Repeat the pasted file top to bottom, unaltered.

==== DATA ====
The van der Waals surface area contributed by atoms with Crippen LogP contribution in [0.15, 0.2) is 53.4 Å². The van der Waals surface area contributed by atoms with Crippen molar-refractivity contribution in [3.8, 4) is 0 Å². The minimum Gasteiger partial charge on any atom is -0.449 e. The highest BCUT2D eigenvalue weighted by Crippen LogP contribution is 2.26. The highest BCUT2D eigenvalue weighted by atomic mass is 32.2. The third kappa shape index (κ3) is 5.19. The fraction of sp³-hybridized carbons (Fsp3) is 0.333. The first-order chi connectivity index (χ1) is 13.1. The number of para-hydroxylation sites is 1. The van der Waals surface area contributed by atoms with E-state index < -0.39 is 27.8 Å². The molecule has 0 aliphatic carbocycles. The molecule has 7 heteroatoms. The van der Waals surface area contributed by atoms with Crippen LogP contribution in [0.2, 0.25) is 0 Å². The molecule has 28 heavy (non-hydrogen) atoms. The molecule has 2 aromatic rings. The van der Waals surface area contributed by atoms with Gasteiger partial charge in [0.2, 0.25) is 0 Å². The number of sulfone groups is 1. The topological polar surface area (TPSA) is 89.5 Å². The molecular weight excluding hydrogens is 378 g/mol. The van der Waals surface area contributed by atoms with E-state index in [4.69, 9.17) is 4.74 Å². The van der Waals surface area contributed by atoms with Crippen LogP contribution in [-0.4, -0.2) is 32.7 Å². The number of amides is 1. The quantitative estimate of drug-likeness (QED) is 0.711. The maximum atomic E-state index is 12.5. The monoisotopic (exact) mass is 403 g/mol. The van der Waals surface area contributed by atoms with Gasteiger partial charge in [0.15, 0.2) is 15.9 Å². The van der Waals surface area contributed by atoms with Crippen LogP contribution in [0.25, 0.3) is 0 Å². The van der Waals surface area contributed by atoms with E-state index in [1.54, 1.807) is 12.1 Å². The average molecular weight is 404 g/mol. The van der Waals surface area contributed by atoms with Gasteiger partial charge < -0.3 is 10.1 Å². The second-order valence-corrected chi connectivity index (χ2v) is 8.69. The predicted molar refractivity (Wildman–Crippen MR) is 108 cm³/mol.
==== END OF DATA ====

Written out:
The van der Waals surface area contributed by atoms with Crippen LogP contribution in [0.15, 0.2) is 53.4 Å². The van der Waals surface area contributed by atoms with Crippen molar-refractivity contribution in [3.8, 4) is 0 Å². The minimum Gasteiger partial charge on any atom is -0.449 e. The highest BCUT2D eigenvalue weighted by Crippen LogP contribution is 2.26. The highest BCUT2D eigenvalue weighted by atomic mass is 32.2. The third kappa shape index (κ3) is 5.19. The fraction of sp³-hybridized carbons (Fsp3) is 0.333. The first-order chi connectivity index (χ1) is 13.1. The number of para-hydroxylation sites is 1. The van der Waals surface area contributed by atoms with E-state index < -0.39 is 27.8 Å². The molecule has 0 aliphatic carbocycles. The molecule has 7 heteroatoms. The van der Waals surface area contributed by atoms with Crippen LogP contribution in [0.2, 0.25) is 0 Å². The molecule has 28 heavy (non-hydrogen) atoms. The molecule has 2 aromatic rings. The van der Waals surface area contributed by atoms with Gasteiger partial charge in [0.2, 0.25) is 0 Å². The number of sulfone groups is 1. The topological polar surface area (TPSA) is 89.5 Å². The molecular weight excluding hydrogens is 378 g/mol. The van der Waals surface area contributed by atoms with E-state index in [4.69, 9.17) is 4.74 Å². The van der Waals surface area contributed by atoms with Crippen LogP contribution in [-0.4, -0.2) is 32.7 Å². The number of amides is 1. The quantitative estimate of drug-likeness (QED) is 0.711. The maximum atomic E-state index is 12.5. The monoisotopic (exact) mass is 403 g/mol. The van der Waals surface area contributed by atoms with Gasteiger partial charge in [0.15, 0.2) is 15.9 Å². The van der Waals surface area contributed by atoms with Crippen LogP contribution in [0.25, 0.3) is 0 Å². The van der Waals surface area contributed by atoms with E-state index in [1.54, 1.807) is 12.1 Å². The average molecular weight is 404 g/mol. The van der Waals surface area contributed by atoms with Gasteiger partial charge < -0.3 is 10.1 Å². The second-order valence-corrected chi connectivity index (χ2v) is 8.69. The predicted molar refractivity (Wildman–Crippen MR) is 108 cm³/mol.